December 16, 2003
For Immediate Release
Contact: Elizabeth S. Chouldjian
tel: (202) 775-1918

SWISS PARLIAMENT OVERWHELMINGLY RECOGNIZES ARMENIAN GENOCIDE

Joins Growing Number of European States in Rejecting Turkish Pressure

GENEVA, SWITZERLAND – The Swiss National Council, by a vote of 107 to 67, today adopted a resolution recognizing the Armenian Genocide, reported the Armenian National Committee of America (ANCA).

Swiss legislators recently took up the resolution, which was originally introduced by Rep. Jean-Claude Vaudroz in March, 2002 and later resubmitted by Dominique de Buman. The bill states, that “he National Council recognizes the Armenian Genocide of 1915. It calls on the Swiss Government to take necessary action and relay its position through the usual diplomatic channels.”

“We congratulate all the parties – both within civil society and government circles – that were active in pursuing this Armenian Genocide recognition effort,” stated European Armenian Federation (formerly ANC-Europe) Chairwoman Hilda Tchoboian. “We were especially pleased to see the successful results of many years of hard work by the Swiss Armenian community, particularly those of our partner, the Switzerland-Armenia Association.”

“Free countries, one after another, have recognized the Armenian Genocide committed by Turkey because of that government’s continued denial and refusal to come to terms with its responsibilities for this crime,” concluded Tchoboian.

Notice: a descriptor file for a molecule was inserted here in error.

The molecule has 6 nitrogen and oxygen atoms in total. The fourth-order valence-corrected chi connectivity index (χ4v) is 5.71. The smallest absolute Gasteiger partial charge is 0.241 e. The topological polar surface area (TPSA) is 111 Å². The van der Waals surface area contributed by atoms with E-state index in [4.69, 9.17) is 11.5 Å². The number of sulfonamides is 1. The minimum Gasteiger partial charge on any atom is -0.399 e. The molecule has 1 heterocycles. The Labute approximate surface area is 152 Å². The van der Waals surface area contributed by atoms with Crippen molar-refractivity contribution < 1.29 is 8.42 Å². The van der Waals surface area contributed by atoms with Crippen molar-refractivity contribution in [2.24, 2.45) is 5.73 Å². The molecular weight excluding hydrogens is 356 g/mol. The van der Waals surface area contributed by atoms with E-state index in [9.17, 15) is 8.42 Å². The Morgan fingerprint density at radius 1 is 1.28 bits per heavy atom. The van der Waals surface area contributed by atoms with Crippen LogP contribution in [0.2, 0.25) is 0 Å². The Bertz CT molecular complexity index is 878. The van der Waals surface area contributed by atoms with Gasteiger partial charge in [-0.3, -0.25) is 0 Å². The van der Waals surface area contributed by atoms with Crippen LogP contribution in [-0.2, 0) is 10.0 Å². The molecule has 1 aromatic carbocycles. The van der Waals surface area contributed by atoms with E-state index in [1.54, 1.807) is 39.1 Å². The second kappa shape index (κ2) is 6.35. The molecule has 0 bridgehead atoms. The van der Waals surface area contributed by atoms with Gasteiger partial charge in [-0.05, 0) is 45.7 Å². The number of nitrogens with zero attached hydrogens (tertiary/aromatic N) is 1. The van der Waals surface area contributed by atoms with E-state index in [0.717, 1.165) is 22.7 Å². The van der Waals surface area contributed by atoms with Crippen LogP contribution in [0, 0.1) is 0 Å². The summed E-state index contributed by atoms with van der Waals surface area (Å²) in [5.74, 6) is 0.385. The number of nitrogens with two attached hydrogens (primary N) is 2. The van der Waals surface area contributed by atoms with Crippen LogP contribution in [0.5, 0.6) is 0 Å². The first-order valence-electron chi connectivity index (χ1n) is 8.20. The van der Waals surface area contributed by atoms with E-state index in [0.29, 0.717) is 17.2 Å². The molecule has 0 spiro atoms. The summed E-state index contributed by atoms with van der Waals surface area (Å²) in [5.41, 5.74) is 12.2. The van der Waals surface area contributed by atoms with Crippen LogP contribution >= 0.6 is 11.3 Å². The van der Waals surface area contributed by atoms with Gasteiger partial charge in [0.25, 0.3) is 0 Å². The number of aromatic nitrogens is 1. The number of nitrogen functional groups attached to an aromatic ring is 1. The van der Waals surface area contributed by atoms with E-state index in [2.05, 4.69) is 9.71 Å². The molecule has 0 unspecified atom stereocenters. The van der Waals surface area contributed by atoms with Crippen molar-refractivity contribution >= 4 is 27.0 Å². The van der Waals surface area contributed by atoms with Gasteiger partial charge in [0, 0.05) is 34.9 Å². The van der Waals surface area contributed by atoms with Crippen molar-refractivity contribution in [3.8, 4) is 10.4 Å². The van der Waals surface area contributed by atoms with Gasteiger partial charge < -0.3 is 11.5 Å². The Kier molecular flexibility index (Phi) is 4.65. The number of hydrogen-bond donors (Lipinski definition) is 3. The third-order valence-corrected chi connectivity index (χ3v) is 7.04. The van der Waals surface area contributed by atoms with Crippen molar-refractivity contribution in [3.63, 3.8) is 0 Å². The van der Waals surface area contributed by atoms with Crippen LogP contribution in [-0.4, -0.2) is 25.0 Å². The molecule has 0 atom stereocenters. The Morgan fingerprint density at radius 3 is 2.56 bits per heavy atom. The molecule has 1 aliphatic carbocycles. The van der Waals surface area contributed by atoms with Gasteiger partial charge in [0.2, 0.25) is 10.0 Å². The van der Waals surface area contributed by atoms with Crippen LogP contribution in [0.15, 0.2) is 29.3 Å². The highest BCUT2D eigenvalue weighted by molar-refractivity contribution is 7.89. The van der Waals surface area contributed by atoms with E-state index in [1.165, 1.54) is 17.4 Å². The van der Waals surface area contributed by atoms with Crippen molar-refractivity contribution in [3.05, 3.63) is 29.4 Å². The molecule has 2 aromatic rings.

The decision comes following years of concerted effort by the Armenian community of Switzerland to educate legislators regarding the Armenian Genocide of 1915-1923. Following passage of the measure, Armenian Ambassador to Switzerland, Zograb Mnatsakanyan, stated that the decision was the result of hard work by the Armenian community of Switzerland. “The Swiss Parliament has once again confirmed its adherence to human values and justice,” he said. Switzerland-Armenia Association Co-Chairman Sarkis Shaginyan stressed that the resolution was important for the entire Armenian people.

Similar legislation has been placed before the National Council in the past, but lost by narrow margin following intense lobbying by the Turkish government, which continues its worldwide campaign of Genocide denial and has threatened serious consequences for Turkish-Swiss relations. Earlier this year, a planned visit by a senior Swiss official to Turkey was canceled at the last minute after a cantonal parliament recognized the “genocide.” Similar threats regarding Turkish-French relations following the 2001 French parliament decision recognizing the Armenian Genocide turned out to be hollow, with relations between those two countries returning to normal within a few months.

Following the vote, the Turkish Foreign Ministry was swift with its standard rhetoric, denouncing the measure, stating “We strongly condemn and reject the decision approved today by the Swiss Parliament concerning the alleged genocide of Armenians.” It added, without elaborating, that Switzerland would “bear responsibility for the negative consequences” triggered by the decision, which it said was taken without consideration for bilateral ties.

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